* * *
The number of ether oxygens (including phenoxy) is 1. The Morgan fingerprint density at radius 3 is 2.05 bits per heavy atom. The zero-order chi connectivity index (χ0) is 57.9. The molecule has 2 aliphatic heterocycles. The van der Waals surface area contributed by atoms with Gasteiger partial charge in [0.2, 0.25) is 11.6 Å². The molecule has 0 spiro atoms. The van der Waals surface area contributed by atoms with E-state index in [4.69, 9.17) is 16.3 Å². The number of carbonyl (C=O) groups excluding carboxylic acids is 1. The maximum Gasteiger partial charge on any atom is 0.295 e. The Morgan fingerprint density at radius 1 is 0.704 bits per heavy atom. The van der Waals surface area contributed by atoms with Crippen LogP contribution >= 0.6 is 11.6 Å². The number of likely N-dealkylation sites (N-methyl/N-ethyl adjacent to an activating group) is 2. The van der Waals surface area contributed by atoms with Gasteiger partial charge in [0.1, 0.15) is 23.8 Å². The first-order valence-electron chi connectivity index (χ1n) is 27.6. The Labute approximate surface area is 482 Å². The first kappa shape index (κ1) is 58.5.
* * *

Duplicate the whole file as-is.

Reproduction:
The number of ether oxygens (including phenoxy) is 1. The Morgan fingerprint density at radius 3 is 2.05 bits per heavy atom. The zero-order chi connectivity index (χ0) is 57.9. The molecule has 2 aliphatic heterocycles. The van der Waals surface area contributed by atoms with Gasteiger partial charge in [0.2, 0.25) is 11.6 Å². The molecule has 0 spiro atoms. The van der Waals surface area contributed by atoms with E-state index in [4.69, 9.17) is 16.3 Å². The number of carbonyl (C=O) groups excluding carboxylic acids is 1. The maximum Gasteiger partial charge on any atom is 0.295 e. The Morgan fingerprint density at radius 1 is 0.704 bits per heavy atom. The van der Waals surface area contributed by atoms with Crippen LogP contribution >= 0.6 is 11.6 Å². The number of likely N-dealkylation sites (N-methyl/N-ethyl adjacent to an activating group) is 2. The van der Waals surface area contributed by atoms with Gasteiger partial charge in [0.1, 0.15) is 23.8 Å². The first-order valence-electron chi connectivity index (χ1n) is 27.6. The Labute approximate surface area is 482 Å². The first kappa shape index (κ1) is 58.5.